If they're offering your client some limited form of immunity for decrypting the drive, have they put it in writing?
Dubois: In one of her pleadings, the assistant U.S. attorney said: Before the hearing, I'll show you the proposed immunity order. I don't think that whatever she writes on there is going to get the job done. The Electronic Frontier Foundation wrote a very nice brief on this and they hit the immunity issue pretty hard. They're dead right.
What the AUSA wants to do is say: "Make her decrypt the drive for us, and we won't tell the jury that she's the one who decrypted the drive for us. But we want to use everything we find in there against her."
If the feds found examples of hypothetical other crimes--tax evasion, copyright infringement, unpaid parking tickets--on the decrypted drive, then they could use that against your client?
Dubois: Indeed. Precisely right.
I let the judge know last week that if he rules against us, there will be an appeal in this case. So there will be at least a circuit level opinion.
Do any parallels come to mind between this case and your representing Phil Zimmermann in the 1990s?
Dubois: When I was representing Zimmermann, this subject came up. We used to talk about it. We knew at some point the issue would arise. The government would run into encrypted data, and it would do whatever it could to get in there, including turning to the courts and getting some compulsion order. It doesn't come as a surprise. Frankly, I'm surprised it took so long to arise.
The government is trying to expand its power. Back in the PGP days, the government was trying to prevent, futilely, the spread of encryption software around the world. Now they're trying to increase their power by narrowing the Fifth Amendment. Like the others, the Fifth Amendment is aimed directly at the government, primarily the executive. The executive wants, as it always has and always will, to narrow the Fifth Amendment and thereby increase its own power.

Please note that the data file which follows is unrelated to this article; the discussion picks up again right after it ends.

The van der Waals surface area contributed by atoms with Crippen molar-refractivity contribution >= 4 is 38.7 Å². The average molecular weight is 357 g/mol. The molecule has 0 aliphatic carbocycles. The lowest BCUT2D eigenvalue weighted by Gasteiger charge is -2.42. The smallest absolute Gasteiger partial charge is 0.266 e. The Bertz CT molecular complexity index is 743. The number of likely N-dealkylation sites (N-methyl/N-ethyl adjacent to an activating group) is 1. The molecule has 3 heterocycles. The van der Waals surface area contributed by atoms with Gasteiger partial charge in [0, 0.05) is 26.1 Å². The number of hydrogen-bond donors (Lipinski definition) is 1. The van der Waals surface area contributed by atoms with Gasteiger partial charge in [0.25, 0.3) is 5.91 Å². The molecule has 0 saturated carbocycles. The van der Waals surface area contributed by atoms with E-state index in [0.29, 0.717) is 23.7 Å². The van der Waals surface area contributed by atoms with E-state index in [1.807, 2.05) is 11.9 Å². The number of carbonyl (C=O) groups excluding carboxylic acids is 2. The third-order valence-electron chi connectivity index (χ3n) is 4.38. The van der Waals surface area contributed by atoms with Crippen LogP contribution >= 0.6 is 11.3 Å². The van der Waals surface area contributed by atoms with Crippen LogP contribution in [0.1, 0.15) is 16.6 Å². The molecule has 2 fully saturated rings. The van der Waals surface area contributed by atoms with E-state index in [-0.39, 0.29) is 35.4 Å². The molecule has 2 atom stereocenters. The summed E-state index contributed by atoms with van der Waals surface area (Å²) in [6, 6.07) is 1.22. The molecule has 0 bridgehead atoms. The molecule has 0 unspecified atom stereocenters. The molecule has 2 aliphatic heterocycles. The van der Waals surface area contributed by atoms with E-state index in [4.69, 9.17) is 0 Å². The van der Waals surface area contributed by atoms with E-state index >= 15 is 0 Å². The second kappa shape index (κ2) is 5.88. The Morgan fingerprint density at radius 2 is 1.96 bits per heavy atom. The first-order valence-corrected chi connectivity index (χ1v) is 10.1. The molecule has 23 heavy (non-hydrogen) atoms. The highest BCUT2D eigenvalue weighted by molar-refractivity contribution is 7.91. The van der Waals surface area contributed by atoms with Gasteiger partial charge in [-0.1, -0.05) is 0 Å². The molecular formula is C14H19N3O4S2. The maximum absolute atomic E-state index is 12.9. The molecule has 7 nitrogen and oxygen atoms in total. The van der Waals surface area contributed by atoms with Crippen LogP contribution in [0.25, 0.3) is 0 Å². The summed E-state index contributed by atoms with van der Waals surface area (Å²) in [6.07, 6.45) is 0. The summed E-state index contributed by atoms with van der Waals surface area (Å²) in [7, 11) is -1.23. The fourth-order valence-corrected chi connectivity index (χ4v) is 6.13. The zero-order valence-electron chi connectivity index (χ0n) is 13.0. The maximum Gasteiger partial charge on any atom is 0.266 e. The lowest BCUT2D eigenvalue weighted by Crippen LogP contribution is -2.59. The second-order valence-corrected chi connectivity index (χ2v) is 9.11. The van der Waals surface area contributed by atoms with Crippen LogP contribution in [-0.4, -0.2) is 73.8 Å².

You're sounding almost libertarian. Care to come out of the closet?
Dubois: I have certain tendencies in that direction, I suppose. I kind of take issues as they arise.
The thing is, the idea of privacy is so completely different in my kids' world than in mine. Everybody's reported on this. You've got all these social-media sites, all the sharing of absurdly personal and private information. I don't quite grasp it. My concern is that this will become the norm.
The old legal term of "reasonable expectation of privacy" is critical. Zimmermann used to say that everyone needs to use encryption so that will become the norm. So everyone's e-mail will reasonably be expected to be private, and so on. But the general public hasn't adopted that. And I'm seeing a very disturbing trend in the other direction. [Ed. Note: The Fourth Amendment prohibits only "unreasonable" searches and seizures, which is where the concept of reasonable expectation of privacy becomes very important.]
Then the next step in this case is next week's hearing on July 22?
Dubois: It won't be an evidentiary hearing. The judge has made it clear he doesn't want to hear any more witnesses.
We'll have a hearing. The judge will, I'm betting, take it under advisement. I think the likelihood of him ruling from the bench is less than 50 percent. We'll wait attentively for his opinion.
A simple resolution to this is to say, "No, Ms. Prosecutor, the All Writs Act isn't for this. You got your search warrant, that's all you get. We're not going to expand the All Writs Act and we're not going to narrow the Fourth and Fifth Amendments, and we're not going to grow the government any more, just because you're frustrated by your inability to decrypt the hard drive." That would be the easy way to go.
Update July 14: CNET readers have, perfectly reasonably, pointed out that I failed to ask the obvious question of what encryption program was in use. Keep in mind that prosecutors have not proved whose laptop it is, and Fricosu has not to the best of my knowledge admitted ownership. Dubois replied, when I followed up: "Given that the government has not cracked it, there is good reason to suspect that it was PGP."